Today we’re taking a look at a couple of interactive chart templates that you can use in Articulate Storyline. On their own charts are a useful tool for organizing data and information. One chart can effectively display pages of information in the space of what would be one paragraph. But combining the powers of digital media with the timeless art of chart-making, you can really make an information-dense piece that packs a wallop.
Many of us grew up using some form of the food pyramid to guide our diet. The concept was pretty simple. You had a large triangle cut into six pieces, bread and grains in the big trapezoid at the bottom, working up to fats and sugars in the little wedge on top. Though this version of the food pyramid had many flaws (misleading proportions of each food group, lack of clarity, etc.) and has since been replaced, that pyramid chart is burned into our cultural memory.
Regardless of it’s utilization in a flawed diet guide, when it is used correctly, a pyramid chart can be a very useful tool. Had the proportions of each food group been more accurately represented, the old food pyramid might have been a more effective tool, too.
Our interactive pyramid chart can be used in a couple different ways. You could use it in a similar way to the old food pyramid—a pseudo-pie chart measuring relative proportions—or as a measure of hierarchy. The top piece could represent the most important concept or person with subordinate pieces of the chart descending toward the bottom and the base layer at the bottom.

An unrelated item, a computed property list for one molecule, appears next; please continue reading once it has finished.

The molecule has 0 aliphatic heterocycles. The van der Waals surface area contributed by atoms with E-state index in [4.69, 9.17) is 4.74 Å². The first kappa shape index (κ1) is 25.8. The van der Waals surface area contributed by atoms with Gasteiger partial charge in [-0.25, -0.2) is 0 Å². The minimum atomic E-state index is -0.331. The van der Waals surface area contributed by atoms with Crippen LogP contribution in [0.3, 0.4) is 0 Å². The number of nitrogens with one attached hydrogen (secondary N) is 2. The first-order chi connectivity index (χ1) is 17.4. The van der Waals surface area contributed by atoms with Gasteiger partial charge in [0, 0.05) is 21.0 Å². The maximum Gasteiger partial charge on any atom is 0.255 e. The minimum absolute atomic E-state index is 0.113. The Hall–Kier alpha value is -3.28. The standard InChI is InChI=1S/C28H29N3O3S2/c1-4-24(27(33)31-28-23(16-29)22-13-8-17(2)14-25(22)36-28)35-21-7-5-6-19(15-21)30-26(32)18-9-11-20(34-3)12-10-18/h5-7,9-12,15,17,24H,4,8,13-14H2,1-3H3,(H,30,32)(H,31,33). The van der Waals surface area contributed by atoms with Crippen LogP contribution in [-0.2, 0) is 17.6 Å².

Our template also allows you to click each piece of the chart to access a pop-up with more information. On this important page you can include titles, an introductory paragraph or a brief bio, maybe even an eye-catching image.
Here we have a simple and straightforward table chart. It’s easy to read and the relevant information is plain as day. But just like the Pyramid chart, it has another trick up its sleeve. Click a column to reveal supplementary information about that data set.
The interactive table is great for data sets that introduce new concepts to the learner. For instance, you might use the table to display information about several different countries. If one column was labeled GDP, learner’s could click that column to learn that GDP stands for Gross Domestic Product, a measure of the total monetary value of all goods and services produced within a country.